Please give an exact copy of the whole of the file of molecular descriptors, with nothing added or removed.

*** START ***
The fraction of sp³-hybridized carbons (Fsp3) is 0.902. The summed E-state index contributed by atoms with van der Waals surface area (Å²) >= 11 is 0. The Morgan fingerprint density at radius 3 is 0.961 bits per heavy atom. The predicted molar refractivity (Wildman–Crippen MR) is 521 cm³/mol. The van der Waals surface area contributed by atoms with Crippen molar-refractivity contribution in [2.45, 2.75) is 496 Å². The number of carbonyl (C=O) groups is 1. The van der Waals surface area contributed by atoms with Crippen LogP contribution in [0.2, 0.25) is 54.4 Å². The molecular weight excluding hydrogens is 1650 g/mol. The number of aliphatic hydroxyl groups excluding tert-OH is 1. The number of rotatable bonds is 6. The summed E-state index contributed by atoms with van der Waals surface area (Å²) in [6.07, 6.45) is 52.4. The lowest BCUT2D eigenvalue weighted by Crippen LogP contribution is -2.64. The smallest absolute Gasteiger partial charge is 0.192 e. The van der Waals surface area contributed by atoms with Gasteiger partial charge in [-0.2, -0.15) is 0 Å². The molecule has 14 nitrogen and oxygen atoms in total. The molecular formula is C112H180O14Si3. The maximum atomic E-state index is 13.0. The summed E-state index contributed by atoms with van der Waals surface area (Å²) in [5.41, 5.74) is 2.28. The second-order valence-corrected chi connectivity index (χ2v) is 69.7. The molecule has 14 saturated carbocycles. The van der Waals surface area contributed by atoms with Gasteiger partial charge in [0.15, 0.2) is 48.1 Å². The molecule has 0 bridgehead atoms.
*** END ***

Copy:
The fraction of sp³-hybridized carbons (Fsp3) is 0.902. The summed E-state index contributed by atoms with van der Waals surface area (Å²) >= 11 is 0. The Morgan fingerprint density at radius 3 is 0.961 bits per heavy atom. The predicted molar refractivity (Wildman–Crippen MR) is 521 cm³/mol. The van der Waals surface area contributed by atoms with Crippen molar-refractivity contribution in [2.45, 2.75) is 496 Å². The number of carbonyl (C=O) groups is 1. The van der Waals surface area contributed by atoms with Crippen LogP contribution in [0.2, 0.25) is 54.4 Å². The molecular weight excluding hydrogens is 1650 g/mol. The number of aliphatic hydroxyl groups excluding tert-OH is 1. The number of rotatable bonds is 6. The summed E-state index contributed by atoms with van der Waals surface area (Å²) in [6.07, 6.45) is 52.4. The lowest BCUT2D eigenvalue weighted by Crippen LogP contribution is -2.64. The smallest absolute Gasteiger partial charge is 0.192 e. The van der Waals surface area contributed by atoms with Gasteiger partial charge in [-0.2, -0.15) is 0 Å². The molecule has 14 nitrogen and oxygen atoms in total. The molecular formula is C112H180O14Si3. The maximum atomic E-state index is 13.0. The summed E-state index contributed by atoms with van der Waals surface area (Å²) in [5.41, 5.74) is 2.28. The second-order valence-corrected chi connectivity index (χ2v) is 69.7. The molecule has 14 saturated carbocycles. The van der Waals surface area contributed by atoms with Gasteiger partial charge in [0.15, 0.2) is 48.1 Å². The molecule has 0 bridgehead atoms.